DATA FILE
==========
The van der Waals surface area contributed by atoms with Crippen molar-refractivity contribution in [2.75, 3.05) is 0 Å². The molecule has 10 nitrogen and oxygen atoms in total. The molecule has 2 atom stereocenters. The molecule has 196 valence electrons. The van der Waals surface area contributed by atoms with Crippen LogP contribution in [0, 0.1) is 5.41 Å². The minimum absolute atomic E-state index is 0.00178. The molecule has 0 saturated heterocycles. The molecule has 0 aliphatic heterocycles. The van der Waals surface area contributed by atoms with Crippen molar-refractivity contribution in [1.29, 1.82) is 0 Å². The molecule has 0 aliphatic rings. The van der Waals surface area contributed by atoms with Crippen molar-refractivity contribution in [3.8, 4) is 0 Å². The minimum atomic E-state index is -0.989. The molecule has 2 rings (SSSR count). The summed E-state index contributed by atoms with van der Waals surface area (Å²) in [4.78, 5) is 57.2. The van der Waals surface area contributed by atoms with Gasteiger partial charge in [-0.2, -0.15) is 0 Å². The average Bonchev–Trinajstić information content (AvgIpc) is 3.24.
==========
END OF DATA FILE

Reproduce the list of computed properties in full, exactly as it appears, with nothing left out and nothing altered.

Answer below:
The van der Waals surface area contributed by atoms with Crippen molar-refractivity contribution in [2.75, 3.05) is 0 Å². The molecule has 10 nitrogen and oxygen atoms in total. The molecule has 2 atom stereocenters. The molecule has 196 valence electrons. The van der Waals surface area contributed by atoms with Crippen LogP contribution in [0, 0.1) is 5.41 Å². The minimum absolute atomic E-state index is 0.00178. The molecule has 0 saturated heterocycles. The molecule has 0 aliphatic heterocycles. The van der Waals surface area contributed by atoms with Crippen molar-refractivity contribution in [1.29, 1.82) is 0 Å². The molecule has 0 aliphatic rings. The van der Waals surface area contributed by atoms with Crippen molar-refractivity contribution in [3.8, 4) is 0 Å². The minimum atomic E-state index is -0.989. The molecule has 2 rings (SSSR count). The summed E-state index contributed by atoms with van der Waals surface area (Å²) in [4.78, 5) is 57.2. The van der Waals surface area contributed by atoms with Gasteiger partial charge in [-0.2, -0.15) is 0 Å². The average Bonchev–Trinajstić information content (AvgIpc) is 3.24.